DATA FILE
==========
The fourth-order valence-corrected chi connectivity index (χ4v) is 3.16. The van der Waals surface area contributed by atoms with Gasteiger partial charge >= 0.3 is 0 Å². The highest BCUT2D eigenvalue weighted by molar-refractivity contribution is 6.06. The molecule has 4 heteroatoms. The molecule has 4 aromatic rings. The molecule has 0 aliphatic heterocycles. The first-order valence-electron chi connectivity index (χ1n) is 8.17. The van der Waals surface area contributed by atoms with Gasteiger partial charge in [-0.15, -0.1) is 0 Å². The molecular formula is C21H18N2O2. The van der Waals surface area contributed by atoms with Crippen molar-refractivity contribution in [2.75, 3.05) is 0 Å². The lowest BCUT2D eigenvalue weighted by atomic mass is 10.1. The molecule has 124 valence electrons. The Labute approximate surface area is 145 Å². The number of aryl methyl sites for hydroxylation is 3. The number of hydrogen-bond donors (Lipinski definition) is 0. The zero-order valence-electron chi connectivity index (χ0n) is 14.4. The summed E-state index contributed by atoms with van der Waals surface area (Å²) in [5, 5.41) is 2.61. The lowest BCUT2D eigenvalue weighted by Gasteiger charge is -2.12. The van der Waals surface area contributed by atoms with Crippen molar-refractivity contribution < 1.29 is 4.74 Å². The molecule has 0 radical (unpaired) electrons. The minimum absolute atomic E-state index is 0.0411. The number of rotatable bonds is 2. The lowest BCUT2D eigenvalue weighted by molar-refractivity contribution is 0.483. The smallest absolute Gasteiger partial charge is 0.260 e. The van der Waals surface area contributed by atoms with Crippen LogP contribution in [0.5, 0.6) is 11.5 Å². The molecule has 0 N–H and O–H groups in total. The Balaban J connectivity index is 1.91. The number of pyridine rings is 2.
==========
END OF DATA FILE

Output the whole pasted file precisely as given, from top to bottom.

The fourth-order valence-corrected chi connectivity index (χ4v) is 3.16. The van der Waals surface area contributed by atoms with Gasteiger partial charge >= 0.3 is 0 Å². The highest BCUT2D eigenvalue weighted by molar-refractivity contribution is 6.06. The molecule has 4 heteroatoms. The molecule has 4 aromatic rings. The molecule has 0 aliphatic heterocycles. The first-order valence-electron chi connectivity index (χ1n) is 8.17. The van der Waals surface area contributed by atoms with Gasteiger partial charge in [-0.15, -0.1) is 0 Å². The molecular formula is C21H18N2O2. The van der Waals surface area contributed by atoms with Crippen molar-refractivity contribution in [2.75, 3.05) is 0 Å². The lowest BCUT2D eigenvalue weighted by atomic mass is 10.1. The molecule has 124 valence electrons. The Labute approximate surface area is 145 Å². The number of aryl methyl sites for hydroxylation is 3. The number of hydrogen-bond donors (Lipinski definition) is 0. The zero-order valence-electron chi connectivity index (χ0n) is 14.4. The summed E-state index contributed by atoms with van der Waals surface area (Å²) in [5, 5.41) is 2.61. The lowest BCUT2D eigenvalue weighted by Gasteiger charge is -2.12. The van der Waals surface area contributed by atoms with Crippen molar-refractivity contribution < 1.29 is 4.74 Å². The molecule has 0 radical (unpaired) electrons. The minimum absolute atomic E-state index is 0.0411. The number of rotatable bonds is 2. The lowest BCUT2D eigenvalue weighted by molar-refractivity contribution is 0.483. The smallest absolute Gasteiger partial charge is 0.260 e. The van der Waals surface area contributed by atoms with Crippen LogP contribution in [0.5, 0.6) is 11.5 Å². The molecule has 0 N–H and O–H groups in total. The Balaban J connectivity index is 1.91. The number of pyridine rings is 2.